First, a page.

The show was a rousing success. Over 6 million people attended the exhibit during its run over the next six months. Fourteen thousand exhibitors took part in the show, split evenly between those hailing from the British Empire and those from foreign countries.

While overall the exhibition was a triumph, not everyone was a fan. Early detractors opposed the intermingling of ideas from different countries, fearing that this act would be akin to giving away state secrets. But one famous curmudgeon was just not a supporter of the show in general.

In a letter written on July 11, 1851, Charles Dickens expressed his exhaustion and bewilderment by the onslaught of things to see at the Great Exhibition. “I have a natural horror of sights, and the fusion of so many sights in one has not decreased it,” he wrote.

Because of the initial opposition to the exhibition’s massive glassy new home, it was agreed early on in the project that the Crystal Palace would only be a temporary space erected for this particular show.

But when the Great Exhibition came to a close on Oct. 11, 1851, it quickly became clear that the Crystal Palace was too impressive a structure to be lost to history.

So, in 1852, a painstaking, two-year effort was undertaken to move the structure to Sydenham Hill. Because it was already going to be a tough job, the thought must have been, why not make the structure even bigger?

In June 1854, Queen Victoria polished up her crown once again, and presided over another ceremony to reopen the Crystal Palace 2.0.

The enlarged structure now clocked in at 1,848 feet by 408 feet, and it became “the world’s first theme park.”

Over the next eight decades, a host of shows, exhibits, performances, and overall curiosities could be seen there by the people of London and the tourists who visited the great empire.

The space continued its mission to educate the public by presenting museum-worthy exhibitions exploring natural history and innovative new ideas.

But it was also a place to just plain have fun. In addition to hot air balloons, roller coaster rides, sports matches, and more, the Crystal Palace hosted a variety of entertaining shows, including an annual cat show.

In an article covering the 1879 edition, The New York Times wrote that there were 266 cats entered to compete that year. “The cat show is deliciously feminine. Little cages, disposed in four lines along the aisle of the Palace, hold each a cushion, a large basin of milk, a quantity of sawdust, and a cat. There is no such undignified eagerness for public attention as the dogs display.”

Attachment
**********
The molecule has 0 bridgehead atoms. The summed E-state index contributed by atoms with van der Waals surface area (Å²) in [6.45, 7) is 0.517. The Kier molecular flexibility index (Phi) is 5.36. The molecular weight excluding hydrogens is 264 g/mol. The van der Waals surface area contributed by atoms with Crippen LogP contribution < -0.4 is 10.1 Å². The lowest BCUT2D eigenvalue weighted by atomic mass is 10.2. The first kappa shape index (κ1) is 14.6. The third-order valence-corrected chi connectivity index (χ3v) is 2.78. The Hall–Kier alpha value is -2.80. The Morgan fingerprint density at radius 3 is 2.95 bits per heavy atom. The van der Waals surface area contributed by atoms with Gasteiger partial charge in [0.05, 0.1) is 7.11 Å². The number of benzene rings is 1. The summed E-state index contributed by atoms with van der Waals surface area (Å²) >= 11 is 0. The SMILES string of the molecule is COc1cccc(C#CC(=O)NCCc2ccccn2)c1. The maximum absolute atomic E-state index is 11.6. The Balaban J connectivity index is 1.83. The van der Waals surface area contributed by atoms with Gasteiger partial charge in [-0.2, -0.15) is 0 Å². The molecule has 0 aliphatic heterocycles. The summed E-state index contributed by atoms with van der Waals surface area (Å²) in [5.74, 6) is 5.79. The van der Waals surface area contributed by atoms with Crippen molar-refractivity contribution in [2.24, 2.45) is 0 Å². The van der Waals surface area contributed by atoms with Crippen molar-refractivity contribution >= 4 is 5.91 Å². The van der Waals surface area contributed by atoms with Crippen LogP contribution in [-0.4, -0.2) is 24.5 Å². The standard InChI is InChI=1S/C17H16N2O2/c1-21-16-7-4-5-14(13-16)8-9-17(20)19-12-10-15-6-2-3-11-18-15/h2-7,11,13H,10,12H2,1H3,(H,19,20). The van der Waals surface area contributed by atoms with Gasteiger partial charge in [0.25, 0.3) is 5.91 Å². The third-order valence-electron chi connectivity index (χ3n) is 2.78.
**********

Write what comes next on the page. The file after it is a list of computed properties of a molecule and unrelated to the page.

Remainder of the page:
In fact, this was such a lasting tradition that, over 50 years later, the Times would note that it was pure providence that the Crystal Palace caught on fire when it did. The next day, the cat show was scheduled to begin and, had the fire broken out one evening later, the fine feline specimens would have been at risk.

While over 2 million people a year enjoyed the attractions at the Crystal Palace, one famous scribbler still couldn’t be pleased. In a letter written on Nov. 1, 1854, Dickens made it clear that his initial disapproval was not just for the Great Exhibition itself, but also for the “terrific duffery” of a building that housed it.

“It is a very remarkable thing in itself; but to have so very large a building continually crammed down one’s throat, and to find it a new page in ‘The Whole Duty of Man’ to go there, is a little more than even I (and you know how amiable I am) can endure,” Dickens wrote.

The ensuing decades weren’t all rosy. There was a bankruptcy, a deadly accident here and there, and a few close calls with natural disasters, including a small fire in 1866.

But the fire that finally took the glassy wonder down came 70 years later, when a flame whose origin was never discovered, would appear. While all lives were spared in the fire that was the greatest blaze since the Great Fire of 1666, the contents of the Crystal Palace were destroyed, along with the majority of the structure itself.

On June 24, 1940, the Crystal Palace’s fate was sealed for the final time. Fearing that it would become a target or guide for German bombers, the city decided to demolish the remaining structure. Sixteen hundred tons of steel and iron that had once provided shelter to some of the most marvelous feats of manufacturing and engineering in the world were collected and repurposed. Now, they would wow the world with their new industrial power: waging war.

Today, the structure’s legacy is just as tangible: The London district in which it stood and a famous British soccer team are both named Crystal Palace.